"Now is the time." These words became the credo and rallying cry for a generation. On Monday, February 1, 1960, four black freshmen at North Carolina Agricultural and Technical College--Ezell Blair, Jr., Franklin McClain, Joseph McNeill, and David Richmond--walked into the F.W. Woolworth store in Greensboro, North Carolina, and sat down at the lunch counter. They asked for a cup of coffee. A waitress told them that she would only serve them if they stood.
Instead of walking away, the four college freshmen stayed in their seats until the lunch counter closed--giving birth to the "sit-in." The next morning, the four college students re-appeared at Woolworth's, accompanied by 25 fellow students. By the end of the week, protesters filled Woolworth's and other lunch counters in town. Now was their time, and they refused to end their nonviolent protest against inequality. Six months later, white city officials granted blacks the right to be served in a restaurant.
Although the four student protesters ascribed to Dr. King's doctrine of nonviolence, their opponents did not--assaulting the black students both verbally and physically. When the police finally arrived, they arrested black protesters, not the whites who tormented them.
By the end of February, lunch counter sit-ins had spread through 30 cities in seven Southern states. In Charlotte, North Carolina, a storekeeper unscrewed the seats from his lunch counter. Other stores roped-off seats so that every customer had to stand. Alabama, Georgia, Mississippi, and Virginia, hastily passed anti-trespassing laws to stem the outbreak of sit-ins. Despite these efforts, the nonviolent student protests spread across the South. Students attacked segregated libraries, lunch counters, and other "public" facilities.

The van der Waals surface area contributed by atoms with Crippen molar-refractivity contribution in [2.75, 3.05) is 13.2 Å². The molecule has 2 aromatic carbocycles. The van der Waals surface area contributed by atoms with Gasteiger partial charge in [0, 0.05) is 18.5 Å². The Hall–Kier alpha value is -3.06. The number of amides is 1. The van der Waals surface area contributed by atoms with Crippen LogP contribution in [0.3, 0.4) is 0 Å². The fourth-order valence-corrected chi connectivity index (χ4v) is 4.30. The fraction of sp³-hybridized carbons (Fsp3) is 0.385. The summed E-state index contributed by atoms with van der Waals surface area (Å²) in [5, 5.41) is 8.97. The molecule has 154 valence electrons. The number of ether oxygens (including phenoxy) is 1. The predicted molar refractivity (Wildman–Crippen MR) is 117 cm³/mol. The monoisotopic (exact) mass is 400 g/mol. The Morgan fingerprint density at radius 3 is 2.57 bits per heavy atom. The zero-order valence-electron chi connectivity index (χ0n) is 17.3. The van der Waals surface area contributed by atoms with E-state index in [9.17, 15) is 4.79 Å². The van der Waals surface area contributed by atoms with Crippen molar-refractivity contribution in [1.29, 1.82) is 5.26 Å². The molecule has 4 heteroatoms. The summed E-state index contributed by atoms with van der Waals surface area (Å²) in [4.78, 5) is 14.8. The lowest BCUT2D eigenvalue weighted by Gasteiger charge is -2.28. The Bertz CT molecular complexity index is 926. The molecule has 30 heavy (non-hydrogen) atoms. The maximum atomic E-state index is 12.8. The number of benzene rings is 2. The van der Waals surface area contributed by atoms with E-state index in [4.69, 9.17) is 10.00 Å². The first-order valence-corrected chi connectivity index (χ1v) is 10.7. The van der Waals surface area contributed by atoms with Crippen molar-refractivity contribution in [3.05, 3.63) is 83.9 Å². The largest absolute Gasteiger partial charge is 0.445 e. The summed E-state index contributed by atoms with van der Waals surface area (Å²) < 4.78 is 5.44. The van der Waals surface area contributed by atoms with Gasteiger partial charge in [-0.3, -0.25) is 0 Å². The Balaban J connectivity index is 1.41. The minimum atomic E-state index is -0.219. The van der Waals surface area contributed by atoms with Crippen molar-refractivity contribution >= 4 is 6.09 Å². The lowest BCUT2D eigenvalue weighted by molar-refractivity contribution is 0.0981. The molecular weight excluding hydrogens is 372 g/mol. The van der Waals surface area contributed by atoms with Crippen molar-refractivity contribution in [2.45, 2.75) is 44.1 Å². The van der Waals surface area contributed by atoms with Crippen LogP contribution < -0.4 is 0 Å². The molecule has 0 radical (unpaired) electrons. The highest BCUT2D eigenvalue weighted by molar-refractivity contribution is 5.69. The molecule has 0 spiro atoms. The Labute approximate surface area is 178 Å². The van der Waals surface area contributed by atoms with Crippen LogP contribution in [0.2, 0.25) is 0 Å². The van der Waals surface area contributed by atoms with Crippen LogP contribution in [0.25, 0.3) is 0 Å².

In April, some 142 student sit-in leaders from 11 states met in Raleigh, North Carolina, and voted to set up a new group to coordinate the sit-ins, the Student Nonviolent Coordinating Committee (SNCC). The Rev. Dr. Martin Luther King, Jr. told the students that their willingness to go to jail would "be the thing to awaken the dozing conscience of many of our white brothers."
In the summer of 1960, sit-ins gave way to "wade-ins" at segregated public beaches. In Atlanta, Charlotte, Greensboro, and Nashville, black students lined up at white-only box offices of segregated movie theaters. Other students staged pray-ins (at all-white churches), study-ins (at segregated libraries), and apply-ins (at all-white businesses). By the end of 1960, 70,000 people had taken part in sit-ins in over 100 cities in 20 states. Police arrested and jailed more than 3,600 protesters, and authorities expelled 187 students from college because of their activities. Nevertheless, the new tactic worked. On March 21, 1960, lunch counters in San Antonio, Texas, were integrated. By August 1, lunch counters in 15 states had been integrated. By the end of the year, protesters had succeeded in integrating eating establishments in 108 cities.
The Greensboro sit-in initiated a new, activist phase in black America's struggle for equal rights. Fed up with the slow, legalistic approach that characterized the Civil Rights Movement in the past, Southern black college students began to attack Jim Crow directly. In the upper South, federal court orders and student sit-ins successfully desegregated lunch counters, theaters, hotels, public parks, churches, libraries, and beaches. But in three states--Alabama, Mississippi, and South Carolina--segregation in restaurants, hotels, and bus, train, and airplane terminals remained intact. Young civil rights activists launched new assaults against segregation in those states.
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